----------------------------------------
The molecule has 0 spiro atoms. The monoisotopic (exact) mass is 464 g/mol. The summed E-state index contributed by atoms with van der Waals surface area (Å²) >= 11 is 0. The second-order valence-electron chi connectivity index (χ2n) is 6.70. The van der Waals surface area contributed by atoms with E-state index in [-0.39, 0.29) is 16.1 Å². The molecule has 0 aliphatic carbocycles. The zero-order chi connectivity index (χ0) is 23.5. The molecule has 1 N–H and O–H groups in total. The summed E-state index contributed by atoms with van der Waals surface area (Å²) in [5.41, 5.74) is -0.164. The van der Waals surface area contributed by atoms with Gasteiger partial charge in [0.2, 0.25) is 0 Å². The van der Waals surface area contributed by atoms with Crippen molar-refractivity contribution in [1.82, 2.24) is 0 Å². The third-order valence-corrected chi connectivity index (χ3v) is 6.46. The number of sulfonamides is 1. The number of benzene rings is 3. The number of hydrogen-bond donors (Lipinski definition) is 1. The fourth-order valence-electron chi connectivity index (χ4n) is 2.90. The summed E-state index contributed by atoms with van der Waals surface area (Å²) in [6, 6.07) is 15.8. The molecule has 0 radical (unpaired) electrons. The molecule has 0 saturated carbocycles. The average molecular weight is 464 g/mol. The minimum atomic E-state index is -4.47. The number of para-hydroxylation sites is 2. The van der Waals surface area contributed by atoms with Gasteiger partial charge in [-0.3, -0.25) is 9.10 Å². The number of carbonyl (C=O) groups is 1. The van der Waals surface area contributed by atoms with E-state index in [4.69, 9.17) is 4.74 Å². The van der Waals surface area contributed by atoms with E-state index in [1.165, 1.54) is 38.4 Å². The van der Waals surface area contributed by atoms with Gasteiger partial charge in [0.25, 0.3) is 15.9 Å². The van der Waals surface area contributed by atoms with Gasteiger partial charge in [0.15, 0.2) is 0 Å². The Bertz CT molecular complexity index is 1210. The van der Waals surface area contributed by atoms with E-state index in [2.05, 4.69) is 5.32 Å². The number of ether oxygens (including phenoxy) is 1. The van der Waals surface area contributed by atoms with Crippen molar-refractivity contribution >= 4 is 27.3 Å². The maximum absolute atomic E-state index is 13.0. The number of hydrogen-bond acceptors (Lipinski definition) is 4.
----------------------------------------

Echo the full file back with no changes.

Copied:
The molecule has 0 spiro atoms. The monoisotopic (exact) mass is 464 g/mol. The summed E-state index contributed by atoms with van der Waals surface area (Å²) >= 11 is 0. The second-order valence-electron chi connectivity index (χ2n) is 6.70. The van der Waals surface area contributed by atoms with E-state index in [-0.39, 0.29) is 16.1 Å². The molecule has 0 aliphatic carbocycles. The zero-order chi connectivity index (χ0) is 23.5. The molecule has 1 N–H and O–H groups in total. The summed E-state index contributed by atoms with van der Waals surface area (Å²) in [5.41, 5.74) is -0.164. The van der Waals surface area contributed by atoms with Gasteiger partial charge in [0.2, 0.25) is 0 Å². The van der Waals surface area contributed by atoms with Crippen molar-refractivity contribution in [1.82, 2.24) is 0 Å². The third-order valence-corrected chi connectivity index (χ3v) is 6.46. The number of sulfonamides is 1. The number of benzene rings is 3. The number of hydrogen-bond donors (Lipinski definition) is 1. The fourth-order valence-electron chi connectivity index (χ4n) is 2.90. The summed E-state index contributed by atoms with van der Waals surface area (Å²) in [6, 6.07) is 15.8. The molecule has 0 radical (unpaired) electrons. The molecule has 0 saturated carbocycles. The average molecular weight is 464 g/mol. The minimum atomic E-state index is -4.47. The number of para-hydroxylation sites is 2. The van der Waals surface area contributed by atoms with Gasteiger partial charge in [-0.3, -0.25) is 9.10 Å². The number of carbonyl (C=O) groups is 1. The van der Waals surface area contributed by atoms with E-state index in [4.69, 9.17) is 4.74 Å². The van der Waals surface area contributed by atoms with E-state index in [1.165, 1.54) is 38.4 Å². The van der Waals surface area contributed by atoms with Gasteiger partial charge in [0.25, 0.3) is 15.9 Å². The van der Waals surface area contributed by atoms with Gasteiger partial charge in [0.15, 0.2) is 0 Å². The Bertz CT molecular complexity index is 1210. The van der Waals surface area contributed by atoms with E-state index in [2.05, 4.69) is 5.32 Å². The number of ether oxygens (including phenoxy) is 1. The van der Waals surface area contributed by atoms with Crippen molar-refractivity contribution >= 4 is 27.3 Å². The maximum absolute atomic E-state index is 13.0. The number of hydrogen-bond acceptors (Lipinski definition) is 4.